City Budget Blues

Declare Victory (Until Next Year)?

After months of hype and despair, it only took one (very long) day -- last Thursday -- to wrap up the biggest conflicts of the city's FY 04 budget season. There may still be minor points of contention when the City Council meets next week (Sept. 8, 9, and 10) to make the city's spending plan official. But as of this writing, it appears to be all over but the whimpering.

The details:

Development review. Barely anybody showed up at the Aug. 28 council hearing to complain about the streamlining and downsizing of the city's development review shop, nor did the "faster and friendlier" process proposed by Futrell and acting development-review director Joe Pantalion fill the council with visible angst. So this is a done deal, although Mayor Pro Tem Jackie Goodman -- who, along with Council Member Raul Alvarez, raised the most questions from the dais -- noted "we're going to have to have a few more conversations about this" as the plan is implemented, expected to take two years. (For more on development review, see "Austin@Large.")

The firefighters. Thursday's headline event was a morning news conference at the Hyde Park fire station -- one of two that would end up with a downsized engine in Futrell and Fire Chief Gary Warren's "squad/quint" plan, vehemently opposed by the Austin Association of Professional Firefighters. Three council members joined Hyde Park neighbors and leaders of the Austin Area Human Services Association -- but not Futrell, Warren, or Assistant City Manager Laura Huffman, who oversees public safety -- to back AAPFF President Scott Toupin as he announced a deal: The firefighters would forfeit the 2% raise included for public-safety first responders in Futrell's budget, and thus save even more money (about $1.6 million) than would the squad/quint plan. The leftover funds would go to help restore Futrell's proposed 10% cut to the city's spending on social-service contracts, primarily with groups that belong to the AAHSA. (More on that below.)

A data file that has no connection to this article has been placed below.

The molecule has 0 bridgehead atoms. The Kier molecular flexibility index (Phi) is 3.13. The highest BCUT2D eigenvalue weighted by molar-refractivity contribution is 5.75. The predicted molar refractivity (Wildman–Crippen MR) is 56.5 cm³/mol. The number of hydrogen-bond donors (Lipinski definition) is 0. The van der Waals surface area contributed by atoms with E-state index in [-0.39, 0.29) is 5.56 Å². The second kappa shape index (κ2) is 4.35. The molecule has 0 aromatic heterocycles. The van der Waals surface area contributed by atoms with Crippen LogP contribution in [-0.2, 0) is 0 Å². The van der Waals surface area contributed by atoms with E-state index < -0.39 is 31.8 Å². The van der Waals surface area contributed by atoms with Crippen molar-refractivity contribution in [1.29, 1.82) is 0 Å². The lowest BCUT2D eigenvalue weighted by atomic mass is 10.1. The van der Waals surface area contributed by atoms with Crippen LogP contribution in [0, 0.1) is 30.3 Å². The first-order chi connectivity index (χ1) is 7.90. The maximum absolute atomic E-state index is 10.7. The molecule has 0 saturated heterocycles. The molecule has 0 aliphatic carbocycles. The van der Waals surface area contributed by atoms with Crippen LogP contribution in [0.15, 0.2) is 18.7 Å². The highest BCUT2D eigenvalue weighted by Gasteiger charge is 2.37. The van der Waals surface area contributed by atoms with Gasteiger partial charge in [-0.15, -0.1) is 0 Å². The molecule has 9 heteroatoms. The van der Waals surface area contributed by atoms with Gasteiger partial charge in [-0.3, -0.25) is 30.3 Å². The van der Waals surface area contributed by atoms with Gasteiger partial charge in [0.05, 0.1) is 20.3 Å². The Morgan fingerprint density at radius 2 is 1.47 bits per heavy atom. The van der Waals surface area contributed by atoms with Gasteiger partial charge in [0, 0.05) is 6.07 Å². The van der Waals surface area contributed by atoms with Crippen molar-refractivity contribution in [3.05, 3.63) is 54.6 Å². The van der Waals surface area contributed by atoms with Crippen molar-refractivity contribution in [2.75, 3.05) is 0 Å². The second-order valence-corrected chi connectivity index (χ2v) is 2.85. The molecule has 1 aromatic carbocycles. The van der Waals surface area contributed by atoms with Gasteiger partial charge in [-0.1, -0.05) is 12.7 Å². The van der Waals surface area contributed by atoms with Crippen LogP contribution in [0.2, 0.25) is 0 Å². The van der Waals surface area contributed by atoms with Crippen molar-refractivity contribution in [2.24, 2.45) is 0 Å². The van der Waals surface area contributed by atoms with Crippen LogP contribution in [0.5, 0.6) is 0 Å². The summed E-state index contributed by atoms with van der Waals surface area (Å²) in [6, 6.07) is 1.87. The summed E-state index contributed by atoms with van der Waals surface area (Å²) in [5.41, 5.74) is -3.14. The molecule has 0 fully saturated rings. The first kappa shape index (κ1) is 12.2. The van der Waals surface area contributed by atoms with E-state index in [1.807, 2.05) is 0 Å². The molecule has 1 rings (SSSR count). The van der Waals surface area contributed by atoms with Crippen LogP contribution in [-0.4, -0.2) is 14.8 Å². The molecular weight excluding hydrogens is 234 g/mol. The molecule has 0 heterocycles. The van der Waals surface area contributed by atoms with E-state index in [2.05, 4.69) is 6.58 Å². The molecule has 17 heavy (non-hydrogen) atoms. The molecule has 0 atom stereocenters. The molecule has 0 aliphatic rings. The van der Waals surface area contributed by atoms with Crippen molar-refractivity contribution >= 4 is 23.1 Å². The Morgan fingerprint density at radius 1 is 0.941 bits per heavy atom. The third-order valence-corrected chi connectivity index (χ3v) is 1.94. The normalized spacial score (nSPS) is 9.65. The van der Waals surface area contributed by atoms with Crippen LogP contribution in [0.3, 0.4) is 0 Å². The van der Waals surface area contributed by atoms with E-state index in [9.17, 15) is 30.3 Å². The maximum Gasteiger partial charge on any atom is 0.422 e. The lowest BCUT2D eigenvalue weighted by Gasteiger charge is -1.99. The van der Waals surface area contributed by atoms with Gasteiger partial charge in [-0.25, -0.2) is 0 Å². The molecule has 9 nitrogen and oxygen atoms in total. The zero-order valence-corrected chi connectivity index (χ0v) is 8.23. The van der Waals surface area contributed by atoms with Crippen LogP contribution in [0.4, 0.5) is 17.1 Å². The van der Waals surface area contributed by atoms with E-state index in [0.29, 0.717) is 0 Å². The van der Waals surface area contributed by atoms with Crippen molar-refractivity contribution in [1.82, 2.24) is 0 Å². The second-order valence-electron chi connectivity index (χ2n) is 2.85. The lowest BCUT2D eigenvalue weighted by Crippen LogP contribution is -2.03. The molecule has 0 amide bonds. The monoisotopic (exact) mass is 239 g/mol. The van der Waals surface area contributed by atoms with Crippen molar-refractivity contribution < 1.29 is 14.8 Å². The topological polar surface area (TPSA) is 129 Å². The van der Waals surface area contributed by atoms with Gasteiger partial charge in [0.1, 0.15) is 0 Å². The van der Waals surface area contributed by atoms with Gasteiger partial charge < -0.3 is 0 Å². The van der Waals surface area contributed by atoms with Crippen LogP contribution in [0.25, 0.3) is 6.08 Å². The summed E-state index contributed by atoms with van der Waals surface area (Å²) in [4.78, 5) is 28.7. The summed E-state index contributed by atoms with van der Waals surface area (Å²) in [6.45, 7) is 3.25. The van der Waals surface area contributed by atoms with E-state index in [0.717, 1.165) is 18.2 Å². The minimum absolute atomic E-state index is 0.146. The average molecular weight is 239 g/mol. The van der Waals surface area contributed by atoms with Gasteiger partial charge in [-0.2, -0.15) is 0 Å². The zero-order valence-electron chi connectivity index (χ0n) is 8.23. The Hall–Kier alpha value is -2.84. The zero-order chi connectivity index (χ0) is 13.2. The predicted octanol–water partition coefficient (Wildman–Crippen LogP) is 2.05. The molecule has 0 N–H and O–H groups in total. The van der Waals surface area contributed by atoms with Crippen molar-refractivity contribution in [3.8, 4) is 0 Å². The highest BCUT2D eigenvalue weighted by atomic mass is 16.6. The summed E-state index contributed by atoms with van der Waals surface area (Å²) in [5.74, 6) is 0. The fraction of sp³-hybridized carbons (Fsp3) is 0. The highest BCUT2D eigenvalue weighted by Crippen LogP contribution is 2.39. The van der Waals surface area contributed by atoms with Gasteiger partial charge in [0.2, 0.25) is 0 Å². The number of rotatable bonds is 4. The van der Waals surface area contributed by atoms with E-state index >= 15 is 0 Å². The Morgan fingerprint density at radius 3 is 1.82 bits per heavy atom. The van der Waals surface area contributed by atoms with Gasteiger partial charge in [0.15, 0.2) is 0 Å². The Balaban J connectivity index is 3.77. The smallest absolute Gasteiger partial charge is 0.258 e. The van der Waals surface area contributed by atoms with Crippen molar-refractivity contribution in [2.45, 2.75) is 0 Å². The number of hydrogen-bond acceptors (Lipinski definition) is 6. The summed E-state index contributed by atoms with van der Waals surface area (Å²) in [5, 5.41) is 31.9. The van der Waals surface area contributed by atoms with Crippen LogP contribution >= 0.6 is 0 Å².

The AAPFF acknowledged it had not proposed this to Futrell and Co. before -- though it has been loudly complaining that its own suggestions for savings were not given a fair hearing. (City Hall strenuously disputes this charge, claiming that the AAPFF's earlier proposals actually would have cost the city money.) Be that as it may, all in attendance were happy to declare victory. "The task was to find savings in the fire department budget, and the firefighters did it," says Council Member Brewster McCracken -- adding that he has "assurances of four votes," but that open-meetings laws prevented more than three council members (him, Goodman, and Alvarez) from attending the news conference. "This issue isn't driven by a concern that the existing service wasn't good. It's just economics. Once we correct the economics, which we have, there's no reason for a change."

Actually, the AAPFF may have "given back" a raise it wouldn't have received in the first place. A majority of the council (including McCracken) has already publicly questioned Futrell's proposed "public safety premium," and Toupin's counterpart Mike Sheffield has told the press he doesn't expect a raise to be offered to the Austin Police Association in its meet-and-confer talks with the city. (The cops' contract expires this month; the firefighters have worked without a contract for a year.) Toupin claimed that the AAPFF would forego its raise only if the money went back into the fire department, but it's not clear what leverage the union has -- unlike the APA, which can maim, if not kill outright, the Office of the Police Monitor, created as part of its current contract. But Council Member Daryl Slusher, who did not oppose the squad/quint plan, would prefer "to put the money back into the ending balance" -- a move that could lop more than 25% off City Hall's projected FY 05 deficit. "All programs are going to be better off if we take our medicine this time and make these cuts," Slusher says. The council is leaning toward banking the police portion of the canceled raise, as Slusher suggests -- though that may change by the time the curtain falls Sept. 10.